wanna hear something funny... i took my son to summer natl in atlantic city when he was like 5. Im thinking my kids all bigtime.. lol... he draws a girl in the first round. Im like buddy you have a girl. I sit down all cocky and jacalyn bouzakis snaps him and his face off smacks that mat and she bar stacks him in like 20 seconds... (they like to drill together now and warm up together at tourneys)
 

snapspinscore

Active member
the hard part of the youth is that the club coaches dont go to nmsd or the tulsas or vacs, -- so dad has to sit in the corner. (not that i in any way expect them to!)
Its real easy to coach someone elses kid and tell them to just keep calm. lol...much different when its your own
That is only true of certain clubs. I would say a majority of the top clubs do send coaches to those tournaments. If they are not going to those tournaments, then you have a glorified work out room, not a true wrestling club/family.
 

phopl4

New member
I had a conversation with a high profile stud in the big tens parent. I congratulated him on the successes of his son. I said it must be a ton of fun to be able to cheer your son on at that level. His reply totally caught me off guard. He said it wasnt fun. He said he could never just sit back and enjoy it because the stress level for everything that they do is so high. I hope us parents can sit back and enjoy watching our kids play in their sport. Yes, I am saying play as I am referring to the youth levels.
Totally agree. The stress level is off the charts for the student athlete and the parents. So much pressure, no room for error, open to so much negative criticism from people on forums, trying to stay healthy and injury free enough to get on the mat and do the best you can at the moment. Not everything that goes on in the practice room of these higher profile schools is anyone's business. Weight cuts, injuries, illness, emotions, navigating college, classes, so much goes on behind the scenes that no one knows about, cares about, or ever thought about. Knowing your kid is out there doing their best at the moment, and if they fall short is going to be judged and crapped on by people that have never made it this far in their own wrestling careers sucks. People forget that these are college kids. Kids that have been working their entire life to get to the place they are now. They are the 1% of high school wrestlers that are now wrestling at the D1 level, and that percent gets even smaller when talking Big Ten. They have won Tulsa, Super 32, Fargo, state championships, navigated the stressful recruiting process and now they are here, finally. Their dream has come true, they are a B1G Wrestler. Fun....at times, but all in all, it is F*c$ing stressful watching your kid on the big stage.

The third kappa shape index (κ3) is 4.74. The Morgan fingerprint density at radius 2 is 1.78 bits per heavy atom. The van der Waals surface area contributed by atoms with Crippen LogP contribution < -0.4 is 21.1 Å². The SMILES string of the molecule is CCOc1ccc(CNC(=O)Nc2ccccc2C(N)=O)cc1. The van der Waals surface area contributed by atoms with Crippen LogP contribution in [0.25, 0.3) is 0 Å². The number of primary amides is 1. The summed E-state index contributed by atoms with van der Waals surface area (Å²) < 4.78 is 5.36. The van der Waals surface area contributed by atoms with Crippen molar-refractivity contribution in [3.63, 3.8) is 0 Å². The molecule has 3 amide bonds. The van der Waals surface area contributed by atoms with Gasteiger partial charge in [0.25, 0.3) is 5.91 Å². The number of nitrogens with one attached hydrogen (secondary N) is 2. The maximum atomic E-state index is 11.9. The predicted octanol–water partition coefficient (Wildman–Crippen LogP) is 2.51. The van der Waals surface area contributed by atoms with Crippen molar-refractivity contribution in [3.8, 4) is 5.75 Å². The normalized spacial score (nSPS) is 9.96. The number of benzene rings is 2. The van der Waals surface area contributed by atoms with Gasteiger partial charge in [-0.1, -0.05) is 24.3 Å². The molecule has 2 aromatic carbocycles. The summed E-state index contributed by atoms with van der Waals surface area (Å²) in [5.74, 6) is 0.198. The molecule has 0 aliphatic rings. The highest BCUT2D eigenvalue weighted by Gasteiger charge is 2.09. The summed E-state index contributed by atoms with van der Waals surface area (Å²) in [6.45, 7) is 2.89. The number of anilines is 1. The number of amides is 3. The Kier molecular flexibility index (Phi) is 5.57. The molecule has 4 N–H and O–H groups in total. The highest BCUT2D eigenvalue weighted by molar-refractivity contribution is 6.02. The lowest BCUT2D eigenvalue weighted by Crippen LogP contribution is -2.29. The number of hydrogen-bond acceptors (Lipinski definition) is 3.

jujutsuguy219

Active member
I literally have made myself ill from anxiety coaching my son at Districts and state through youth and junior high because I'm trying to internalize everything to not be that dad who's ruining the sport for his son from the coaching chair.

I can't imagine how terrible it would be at the highest collegiate levels. I hope to survive the next 4 years.

I do find that it is enjoyable to reflect upon and I greatly enjoy watching him compete.

It was tough watching my so wrestle at the D3 level in college. I cannot imagine at D1 in the Big 10.